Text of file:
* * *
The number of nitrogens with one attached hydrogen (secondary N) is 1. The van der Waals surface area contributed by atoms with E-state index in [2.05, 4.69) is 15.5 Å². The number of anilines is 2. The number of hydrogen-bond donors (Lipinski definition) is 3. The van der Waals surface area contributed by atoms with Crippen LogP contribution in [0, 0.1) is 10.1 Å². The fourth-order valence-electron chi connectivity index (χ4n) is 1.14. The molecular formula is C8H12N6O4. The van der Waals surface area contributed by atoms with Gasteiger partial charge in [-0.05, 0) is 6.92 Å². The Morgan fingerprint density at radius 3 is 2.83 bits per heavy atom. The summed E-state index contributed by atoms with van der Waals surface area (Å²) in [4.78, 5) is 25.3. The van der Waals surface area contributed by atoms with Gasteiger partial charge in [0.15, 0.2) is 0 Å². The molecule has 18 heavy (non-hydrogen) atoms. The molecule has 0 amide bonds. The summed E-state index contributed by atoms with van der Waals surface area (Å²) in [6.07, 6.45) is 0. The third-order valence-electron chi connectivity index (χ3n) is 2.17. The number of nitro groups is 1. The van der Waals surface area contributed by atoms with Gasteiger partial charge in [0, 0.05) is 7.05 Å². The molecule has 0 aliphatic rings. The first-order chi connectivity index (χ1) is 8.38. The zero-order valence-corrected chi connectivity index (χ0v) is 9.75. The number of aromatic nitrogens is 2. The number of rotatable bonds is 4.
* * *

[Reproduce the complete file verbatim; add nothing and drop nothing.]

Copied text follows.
The number of nitrogens with one attached hydrogen (secondary N) is 1. The van der Waals surface area contributed by atoms with E-state index in [2.05, 4.69) is 15.5 Å². The number of anilines is 2. The number of hydrogen-bond donors (Lipinski definition) is 3. The van der Waals surface area contributed by atoms with Crippen LogP contribution in [0, 0.1) is 10.1 Å². The fourth-order valence-electron chi connectivity index (χ4n) is 1.14. The molecular formula is C8H12N6O4. The van der Waals surface area contributed by atoms with Gasteiger partial charge in [-0.05, 0) is 6.92 Å². The Morgan fingerprint density at radius 3 is 2.83 bits per heavy atom. The summed E-state index contributed by atoms with van der Waals surface area (Å²) in [4.78, 5) is 25.3. The van der Waals surface area contributed by atoms with Gasteiger partial charge in [0.15, 0.2) is 0 Å². The molecule has 18 heavy (non-hydrogen) atoms. The molecule has 0 amide bonds. The summed E-state index contributed by atoms with van der Waals surface area (Å²) in [6.07, 6.45) is 0. The third-order valence-electron chi connectivity index (χ3n) is 2.17. The number of nitro groups is 1. The van der Waals surface area contributed by atoms with Gasteiger partial charge in [0, 0.05) is 7.05 Å². The molecule has 0 aliphatic rings. The first-order chi connectivity index (χ1) is 8.38. The zero-order valence-corrected chi connectivity index (χ0v) is 9.75. The number of aromatic nitrogens is 2. The number of rotatable bonds is 4.